Local real estate market stays hot despite pandemic

HOT BUY- Prince Edward County's real estate market remained active through December, traditionally a period of dormancy. (Desirée Decoste/Gazette staff)



It was former Wellington Duke-turned-Vancouver Real Estate agent and national housing market analyst Stephen Saretsky who noted in a tweet Sunday that “Canada’s housing market has less than 100,000 active listings for sale. That’s the lowest inventory on record based on more than 30 years of data.”

While the national volume of housing stock may be at a low and that trend is mirrored somewhat locally, “For sale” and “Sold” signs in Prince Edward County were still being planted in front yards a better than average clip.

With the demand of buyers yearning to relocate from urban areas, real estate market sales in the County have almost doubled in rate to what they were the previous  year and PEC is very much a seller’s haven these days.

Despite the COVID-19 pandemic,  the supercharged real estate market has not lost any forward momentum over the early winter months according to a local real estate agent.

In a normal year, real estate in the County slows to a crawl as the holidays approach, but December 2020 housing sales almost doubled compared to December 2019 housing sales.

“Demand is being driven by people looking to get out of Toronto,” said Treat Hull, Broker of Record, Treat Hull & Associates Ltd., Brokerage. “This is occurring across rural Ontario and is not limited to the County and it’s not first-time buyers, it’s anything but.”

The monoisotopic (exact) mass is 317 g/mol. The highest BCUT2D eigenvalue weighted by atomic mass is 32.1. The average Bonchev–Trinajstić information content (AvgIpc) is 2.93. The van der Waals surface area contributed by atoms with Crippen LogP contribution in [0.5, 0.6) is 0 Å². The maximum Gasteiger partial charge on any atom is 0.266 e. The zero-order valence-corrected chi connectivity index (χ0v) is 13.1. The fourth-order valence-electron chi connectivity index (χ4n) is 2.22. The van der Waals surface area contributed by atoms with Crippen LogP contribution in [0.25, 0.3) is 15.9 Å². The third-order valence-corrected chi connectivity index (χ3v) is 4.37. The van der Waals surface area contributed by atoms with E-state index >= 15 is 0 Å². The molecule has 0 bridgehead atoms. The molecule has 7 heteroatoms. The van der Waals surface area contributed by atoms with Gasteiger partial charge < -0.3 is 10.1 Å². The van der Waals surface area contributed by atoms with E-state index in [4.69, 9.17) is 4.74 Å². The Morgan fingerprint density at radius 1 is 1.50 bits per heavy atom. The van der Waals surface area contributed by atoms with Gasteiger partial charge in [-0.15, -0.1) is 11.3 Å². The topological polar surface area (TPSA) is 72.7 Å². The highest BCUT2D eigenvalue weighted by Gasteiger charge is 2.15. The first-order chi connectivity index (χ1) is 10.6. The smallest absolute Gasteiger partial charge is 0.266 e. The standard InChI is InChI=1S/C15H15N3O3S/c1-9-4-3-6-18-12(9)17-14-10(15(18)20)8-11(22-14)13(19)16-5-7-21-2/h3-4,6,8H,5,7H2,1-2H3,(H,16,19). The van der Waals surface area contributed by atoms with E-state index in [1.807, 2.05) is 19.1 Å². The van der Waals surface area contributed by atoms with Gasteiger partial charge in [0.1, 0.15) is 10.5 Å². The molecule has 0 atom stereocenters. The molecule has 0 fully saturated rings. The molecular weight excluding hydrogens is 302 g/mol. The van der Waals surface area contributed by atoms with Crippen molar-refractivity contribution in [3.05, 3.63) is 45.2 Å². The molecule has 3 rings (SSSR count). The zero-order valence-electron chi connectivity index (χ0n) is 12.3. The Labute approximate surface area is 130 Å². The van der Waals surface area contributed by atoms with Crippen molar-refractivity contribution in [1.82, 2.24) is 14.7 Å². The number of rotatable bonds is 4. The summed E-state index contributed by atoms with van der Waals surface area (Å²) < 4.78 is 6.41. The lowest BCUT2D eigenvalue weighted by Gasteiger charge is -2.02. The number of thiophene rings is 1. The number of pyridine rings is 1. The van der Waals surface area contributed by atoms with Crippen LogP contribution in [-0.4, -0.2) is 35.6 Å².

In the last 12 months housing sold in the County has seen a staggering change and has been powered by existing home sales, particularly those valued between $500,000 and $1 million.

Also on the uptick are homes between $1-1.5 million and $1.5. million and over.

The 4th quarter of 2019 compared to the same period in 2020 of existing home sales, sales under $500,000 (A diminishing product) fell by nearly half in 2020 compared to 2019, however percentages for homes north of $500,000 grew rapidly with sales of homes over $1 million doubling compared to last year.

Hull said the sales in  the under $500,000 in new homes are almost exclusively local buyers.

“New subdivisions will be the only growing source of more affordable housing in the future with many of these buyers being local,” Hull stated, “Less expensive new homes in sub-divisions are a different product segment than more expensive detached homes. Most people from the GTA come to the County to ‘live the rural dream’, not to get a standardized home in a sub-division. Most higher-end buyers won’t say ‘We couldn’t get the 5-acre private rural home we were looking for, so we’ll get a house in a new sub-division instead. New sub-divisions are a means to increase the supply of more affordable housing available, but they won’t have a big impact on the market for more expensive detached homes.”

In terms of 2021, it’s difficult to predict if a national slow down will have any impact on the real estate market in Prince Edward County.

“At this point it hard to say what 2021 will look like. Will the flood of Toronto buyers continue despite the lockdown? Or will the cumulative damage to the economy be so great that it undermines consumer confidence, cutting off the Toronto demand in the process? Both outcomes are plausible,” Hull said.

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